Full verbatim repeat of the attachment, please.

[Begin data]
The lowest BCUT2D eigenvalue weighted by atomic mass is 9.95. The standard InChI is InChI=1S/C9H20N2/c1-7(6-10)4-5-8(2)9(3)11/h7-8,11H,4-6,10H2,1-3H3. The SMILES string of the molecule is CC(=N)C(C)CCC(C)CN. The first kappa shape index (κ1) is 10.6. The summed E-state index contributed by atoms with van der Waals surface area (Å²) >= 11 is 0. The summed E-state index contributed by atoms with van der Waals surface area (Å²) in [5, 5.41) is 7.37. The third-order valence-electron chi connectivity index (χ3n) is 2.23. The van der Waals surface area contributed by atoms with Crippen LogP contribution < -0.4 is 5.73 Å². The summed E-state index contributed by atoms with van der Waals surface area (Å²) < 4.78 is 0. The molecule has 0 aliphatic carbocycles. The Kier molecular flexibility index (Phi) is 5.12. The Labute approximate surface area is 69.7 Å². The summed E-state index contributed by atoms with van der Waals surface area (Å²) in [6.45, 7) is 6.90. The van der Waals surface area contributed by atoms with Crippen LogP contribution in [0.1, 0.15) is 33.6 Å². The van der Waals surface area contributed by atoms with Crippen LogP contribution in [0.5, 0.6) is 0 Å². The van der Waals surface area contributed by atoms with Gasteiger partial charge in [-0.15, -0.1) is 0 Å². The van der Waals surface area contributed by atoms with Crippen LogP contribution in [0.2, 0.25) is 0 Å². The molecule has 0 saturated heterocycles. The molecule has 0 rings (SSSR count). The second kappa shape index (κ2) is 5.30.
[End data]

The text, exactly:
The lowest BCUT2D eigenvalue weighted by atomic mass is 9.95. The standard InChI is InChI=1S/C9H20N2/c1-7(6-10)4-5-8(2)9(3)11/h7-8,11H,4-6,10H2,1-3H3. The SMILES string of the molecule is CC(=N)C(C)CCC(C)CN. The first kappa shape index (κ1) is 10.6. The summed E-state index contributed by atoms with van der Waals surface area (Å²) >= 11 is 0. The summed E-state index contributed by atoms with van der Waals surface area (Å²) in [5, 5.41) is 7.37. The third-order valence-electron chi connectivity index (χ3n) is 2.23. The van der Waals surface area contributed by atoms with Crippen LogP contribution < -0.4 is 5.73 Å². The summed E-state index contributed by atoms with van der Waals surface area (Å²) < 4.78 is 0. The molecule has 0 aliphatic carbocycles. The Kier molecular flexibility index (Phi) is 5.12. The Labute approximate surface area is 69.7 Å². The summed E-state index contributed by atoms with van der Waals surface area (Å²) in [6.45, 7) is 6.90. The van der Waals surface area contributed by atoms with Crippen LogP contribution in [0.1, 0.15) is 33.6 Å². The van der Waals surface area contributed by atoms with Crippen LogP contribution in [0.5, 0.6) is 0 Å². The van der Waals surface area contributed by atoms with Gasteiger partial charge in [-0.15, -0.1) is 0 Å². The van der Waals surface area contributed by atoms with Crippen LogP contribution in [0.2, 0.25) is 0 Å². The molecule has 0 saturated heterocycles. The molecule has 0 rings (SSSR count). The second kappa shape index (κ2) is 5.30.